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UCHS, TCAT Hold Ribbon-Cutting for New Partnership

Unicoi County High School and the Tennessee College of Applied Technology at Elizabethton ushered in a new era of learning on Tuesday, Feb. 20, hosting a ribbon-cutting ceremony for the newly-established TCAT Elizabethton Instructional Service Center at UCHS.

This new program will allow for individuals seeking a career in technical jobs to obtain certification using the facilities at UCHS. The first two programs being launched are cosmetology and welding, and classes will be taught in the evenings.

At the helm of the new cosmetology program will be UCHS cosmetology teacher Julie Garland, who has served as the cosmetology teacher at the high school for the past 17 years.


The UCHS-TCAT partnership has been in the works for at least seven years according to Director of Schools John English, who described the event as “thrilling” in opening remarks at Tuesday’s ceremony.

UCHS Principal Dr. Amy Horton described the new endeavor as “very exciting,” and went on to express that the program will provide opportunities for not only students at UCHS, but also members of the Unicoi County Community.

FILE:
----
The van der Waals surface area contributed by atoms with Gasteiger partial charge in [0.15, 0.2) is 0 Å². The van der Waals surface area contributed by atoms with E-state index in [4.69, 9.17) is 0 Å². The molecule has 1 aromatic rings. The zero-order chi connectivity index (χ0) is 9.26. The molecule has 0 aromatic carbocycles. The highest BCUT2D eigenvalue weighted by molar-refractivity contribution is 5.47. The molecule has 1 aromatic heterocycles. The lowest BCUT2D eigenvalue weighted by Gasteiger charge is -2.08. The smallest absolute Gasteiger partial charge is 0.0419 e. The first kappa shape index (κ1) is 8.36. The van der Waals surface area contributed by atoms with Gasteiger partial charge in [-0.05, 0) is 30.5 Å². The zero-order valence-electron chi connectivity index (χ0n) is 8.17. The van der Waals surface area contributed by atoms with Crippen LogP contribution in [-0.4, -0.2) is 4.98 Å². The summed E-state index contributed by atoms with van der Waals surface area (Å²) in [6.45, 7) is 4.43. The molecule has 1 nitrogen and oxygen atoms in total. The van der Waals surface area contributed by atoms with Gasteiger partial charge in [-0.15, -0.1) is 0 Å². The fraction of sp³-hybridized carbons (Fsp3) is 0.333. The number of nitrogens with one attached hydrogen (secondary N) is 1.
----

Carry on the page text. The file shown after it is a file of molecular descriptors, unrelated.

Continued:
TCAT Elizabethton President David Hicks expressed in his opening remarks that TCAT Elizabethton is “committed to growing this program.” Later, when asked about the partnership Hicks said that an idea for the future would be to have a standalone location in Unicoi County. 

Hicks thanked Horton and English for their leadership shortly before UCHS students Finlee Bowen and Charles Hill spoke about the positive impact of the local partnership with TCAT and the effects of advancing their careers.

The Ayers Foundation and Tennessee Board of Regents were also integral to the partnership, with the Ayers Foundation organizing the ribbon-cutting ceremony and helping provide resources to students after graduation to achieve certification in a field of their choosing.

Ayers Foundation East Tennessee Regional Director Jodi Lane Gilbert said the Ayers Foundation supported this mission because it aimed to knock down barriers to students' post-graduation success. “They sky’s the limit,” she said of the landmark partnership.

Dr. Burton Williams, CEO of The Ayers Foundation Trust said the partnership was important because the wait list for programs at TCAT often stretched to two years. Williams also pointed out that many people do not end up following through on their education due to working and not being able to return to school in the interim.

Moving forward, UCHS and TCAT are excited to grow the partnership into additional programs, such as one for LPN certification, as well as other technical training programs which will allow Unicoi County community members to launch careers in various fields.


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